The Fines Act 1833 which abolished the Lord Treasurer's Remembrancer's Office and the Pipe Office transferred to the commissioners of woods, forests, and land revenues the collection of quit and viscontiel rents arising from Crown lands.
Earlier, under the Crown Lands Act 1832, the commissioners had absorbed the Office of Works, and parliamentary responsibility for works as well as for lands was placed on the first commissioner. This amalgamation ended in 1851 when public buildings, royal palaces, and most royal parks were placed under the management of a separate first commissioner. The Office of Woods, Forests and Land Revenues, as it became once again, was left in the charge of two commissioners, both of them officials. Under the Crown Lands Act 1866, the Office's functions were further reduced when responsibility for the rights and interest of the Crown in foreshores, with certain specified exceptions, was transferred to the Board of Trade.
In 1906 the president of the Board of Agriculture and Fisheries was made an ex officio commissioner. After 1912, when one of the two official posts was left unfilled, one official and one minister were in charge.
Commissioners of Crown Lands, 1925-
After the management of most Crown woods and forests had been transferred from the Office of Woods and Forests to the Forestry Commission under the Forestry (Transfer of Woods) Act 1923, the Commissioners of Woods and Forests were renamed (by an Order in Council of 8 December 1924) the Commissioners of Crown Lands as from 1 January 1925. There was subsequently no change in their constitution until 1943, when the Secretary of State for Scotland was made a third commissioner.
In November 1956 a new Crown Estate Act was passed, replacing the old board by a new one of eight Crown Estate commissioners, comprising a part-time chairman as first commissioner, a senior civil servant as second commissioner, and six other members on part-time engagements. To two ministers, Parliament gave 'powers of direction' over the new board. These ministers were at first the Lord Privy Seal and the Secretary of State for Scotland, the former being replaced by the Chancellor of the Exchequer in 1959. An annual report of the commissioners is presented to Parliament.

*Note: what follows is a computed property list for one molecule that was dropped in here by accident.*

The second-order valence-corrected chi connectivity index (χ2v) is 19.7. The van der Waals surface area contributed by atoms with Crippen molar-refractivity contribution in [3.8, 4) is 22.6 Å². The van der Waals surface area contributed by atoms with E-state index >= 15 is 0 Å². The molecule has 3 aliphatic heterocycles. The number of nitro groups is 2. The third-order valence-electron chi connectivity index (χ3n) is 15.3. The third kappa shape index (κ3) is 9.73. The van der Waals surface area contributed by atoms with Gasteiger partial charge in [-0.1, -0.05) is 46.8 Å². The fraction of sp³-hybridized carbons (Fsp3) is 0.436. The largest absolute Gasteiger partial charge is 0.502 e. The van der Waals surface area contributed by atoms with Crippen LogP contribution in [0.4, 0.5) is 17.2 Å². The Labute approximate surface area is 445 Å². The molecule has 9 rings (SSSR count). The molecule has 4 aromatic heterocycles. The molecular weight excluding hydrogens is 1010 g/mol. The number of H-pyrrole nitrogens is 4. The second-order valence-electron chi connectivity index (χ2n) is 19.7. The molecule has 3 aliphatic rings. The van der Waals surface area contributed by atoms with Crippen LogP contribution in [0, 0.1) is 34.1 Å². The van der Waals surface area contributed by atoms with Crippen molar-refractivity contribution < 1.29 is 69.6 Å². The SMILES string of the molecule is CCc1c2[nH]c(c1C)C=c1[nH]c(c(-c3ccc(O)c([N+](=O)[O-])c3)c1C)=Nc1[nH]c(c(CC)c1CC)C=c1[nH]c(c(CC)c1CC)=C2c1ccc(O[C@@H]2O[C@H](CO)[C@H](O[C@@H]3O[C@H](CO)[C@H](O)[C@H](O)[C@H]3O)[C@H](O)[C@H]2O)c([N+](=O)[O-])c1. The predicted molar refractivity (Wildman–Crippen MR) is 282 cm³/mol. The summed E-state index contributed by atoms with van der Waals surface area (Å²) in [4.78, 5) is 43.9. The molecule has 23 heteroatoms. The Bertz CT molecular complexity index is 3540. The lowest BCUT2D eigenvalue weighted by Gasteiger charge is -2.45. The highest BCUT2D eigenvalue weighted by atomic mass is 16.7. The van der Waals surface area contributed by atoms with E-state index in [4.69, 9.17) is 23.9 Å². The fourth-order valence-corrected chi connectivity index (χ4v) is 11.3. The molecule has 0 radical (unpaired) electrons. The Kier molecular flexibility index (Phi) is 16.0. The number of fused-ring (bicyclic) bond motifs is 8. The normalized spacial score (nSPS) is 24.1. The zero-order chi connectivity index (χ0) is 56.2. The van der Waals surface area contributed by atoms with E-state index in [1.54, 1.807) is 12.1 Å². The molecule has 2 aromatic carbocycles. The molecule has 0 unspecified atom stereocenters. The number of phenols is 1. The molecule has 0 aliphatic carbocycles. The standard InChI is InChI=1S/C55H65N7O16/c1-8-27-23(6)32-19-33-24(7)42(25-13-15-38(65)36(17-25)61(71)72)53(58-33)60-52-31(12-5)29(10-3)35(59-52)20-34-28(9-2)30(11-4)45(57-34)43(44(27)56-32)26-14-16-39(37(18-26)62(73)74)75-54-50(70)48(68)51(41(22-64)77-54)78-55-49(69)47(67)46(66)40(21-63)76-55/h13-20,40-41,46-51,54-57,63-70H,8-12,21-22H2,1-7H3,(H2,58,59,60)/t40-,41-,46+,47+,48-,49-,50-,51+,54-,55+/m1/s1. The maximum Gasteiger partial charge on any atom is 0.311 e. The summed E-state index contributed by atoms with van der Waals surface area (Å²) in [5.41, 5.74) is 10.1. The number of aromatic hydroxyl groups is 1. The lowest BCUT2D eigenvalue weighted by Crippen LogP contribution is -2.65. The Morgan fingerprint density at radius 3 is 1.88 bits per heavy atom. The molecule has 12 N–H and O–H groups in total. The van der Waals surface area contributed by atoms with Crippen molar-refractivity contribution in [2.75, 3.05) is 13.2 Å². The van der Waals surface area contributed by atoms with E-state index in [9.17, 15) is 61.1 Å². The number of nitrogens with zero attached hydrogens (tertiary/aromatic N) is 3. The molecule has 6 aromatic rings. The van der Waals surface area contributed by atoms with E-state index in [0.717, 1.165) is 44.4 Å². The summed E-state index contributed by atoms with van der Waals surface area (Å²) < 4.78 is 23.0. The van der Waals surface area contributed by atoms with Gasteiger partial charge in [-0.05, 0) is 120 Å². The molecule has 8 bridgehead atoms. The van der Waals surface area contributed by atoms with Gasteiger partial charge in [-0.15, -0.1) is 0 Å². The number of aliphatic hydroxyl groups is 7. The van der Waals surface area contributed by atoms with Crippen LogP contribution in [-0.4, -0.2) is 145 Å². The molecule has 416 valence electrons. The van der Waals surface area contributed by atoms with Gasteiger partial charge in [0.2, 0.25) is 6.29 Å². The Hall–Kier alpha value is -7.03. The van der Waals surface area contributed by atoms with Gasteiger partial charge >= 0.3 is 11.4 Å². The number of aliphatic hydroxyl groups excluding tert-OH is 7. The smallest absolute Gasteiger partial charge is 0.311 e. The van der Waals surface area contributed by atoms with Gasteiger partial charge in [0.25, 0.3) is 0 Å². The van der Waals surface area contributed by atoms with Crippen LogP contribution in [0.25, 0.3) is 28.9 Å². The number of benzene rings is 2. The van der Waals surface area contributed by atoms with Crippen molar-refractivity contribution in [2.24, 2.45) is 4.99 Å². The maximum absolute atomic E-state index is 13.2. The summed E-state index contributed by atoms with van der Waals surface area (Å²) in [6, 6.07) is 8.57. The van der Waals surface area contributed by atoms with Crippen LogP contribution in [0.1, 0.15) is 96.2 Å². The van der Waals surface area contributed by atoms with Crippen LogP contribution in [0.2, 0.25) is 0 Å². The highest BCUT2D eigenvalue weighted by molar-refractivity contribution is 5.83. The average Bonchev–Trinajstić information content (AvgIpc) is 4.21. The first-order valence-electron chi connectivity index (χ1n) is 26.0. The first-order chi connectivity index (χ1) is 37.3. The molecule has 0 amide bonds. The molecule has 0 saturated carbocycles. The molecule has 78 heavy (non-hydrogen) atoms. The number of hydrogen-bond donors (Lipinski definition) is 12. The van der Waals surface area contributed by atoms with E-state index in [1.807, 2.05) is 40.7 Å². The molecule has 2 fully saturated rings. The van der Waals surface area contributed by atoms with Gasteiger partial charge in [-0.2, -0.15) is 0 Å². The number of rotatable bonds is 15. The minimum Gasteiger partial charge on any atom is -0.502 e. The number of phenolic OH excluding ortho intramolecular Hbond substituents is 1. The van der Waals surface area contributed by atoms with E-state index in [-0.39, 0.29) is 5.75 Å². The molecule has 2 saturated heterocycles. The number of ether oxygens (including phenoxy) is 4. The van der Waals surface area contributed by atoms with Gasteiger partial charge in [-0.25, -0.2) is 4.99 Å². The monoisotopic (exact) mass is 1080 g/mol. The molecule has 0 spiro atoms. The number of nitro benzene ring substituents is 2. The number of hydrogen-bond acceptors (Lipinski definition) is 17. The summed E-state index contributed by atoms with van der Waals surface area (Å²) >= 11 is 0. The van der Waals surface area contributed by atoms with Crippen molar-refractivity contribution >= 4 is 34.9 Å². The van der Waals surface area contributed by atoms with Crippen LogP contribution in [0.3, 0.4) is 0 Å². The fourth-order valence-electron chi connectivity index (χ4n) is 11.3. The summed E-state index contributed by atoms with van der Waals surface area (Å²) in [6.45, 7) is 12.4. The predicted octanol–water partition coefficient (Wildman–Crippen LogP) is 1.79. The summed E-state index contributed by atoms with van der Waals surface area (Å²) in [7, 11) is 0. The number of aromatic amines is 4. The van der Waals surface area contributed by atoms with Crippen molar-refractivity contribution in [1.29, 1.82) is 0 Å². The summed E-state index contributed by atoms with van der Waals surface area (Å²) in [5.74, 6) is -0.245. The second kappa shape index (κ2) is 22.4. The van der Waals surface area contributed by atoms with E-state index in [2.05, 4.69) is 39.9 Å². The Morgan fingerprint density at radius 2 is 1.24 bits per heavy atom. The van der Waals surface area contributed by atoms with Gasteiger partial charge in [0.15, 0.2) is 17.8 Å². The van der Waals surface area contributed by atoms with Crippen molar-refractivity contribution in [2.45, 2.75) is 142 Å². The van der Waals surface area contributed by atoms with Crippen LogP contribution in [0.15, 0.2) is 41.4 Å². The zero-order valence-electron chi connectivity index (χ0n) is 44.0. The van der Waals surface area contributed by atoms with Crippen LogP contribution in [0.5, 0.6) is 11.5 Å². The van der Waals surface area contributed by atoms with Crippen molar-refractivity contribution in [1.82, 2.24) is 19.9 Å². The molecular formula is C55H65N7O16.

From 1956, the administrative structure of the commissioners' office was standardised into groups (later, business groups) dealing with types of or geographical sets of estates, for example, Scottish Estates, Foreshores or English Agricultural Estates. Outside of this group structure was the secretariat, which handled common services for the groups, and a number of 'professionals', for example legal adviser. The groups were organised into branches (of which there were originally five, including The Crown Estate Surveyor's Branch, each of which was directly responsible to one of the commissioners.
The Office of the Commissioners deals with the management of those portions of the hereditary estates of the Crown in England, Wales, Scotland and Northern Ireland, the revenues of which since 1760 have been surrendered to Parliament by successive sovereigns in accordance with the provisions of the several Civil List Acts passed during that period. These include urban and agricultural estates and marine and river estates.
Since 1961, when the enrolment of conveyances of Crown lands in the Land Revenue Record Office was abolished, the commissioners have deposited in the Public Record Office counterparts of all leases and the commission's record copies of deeds of grant, officially known as duplicates.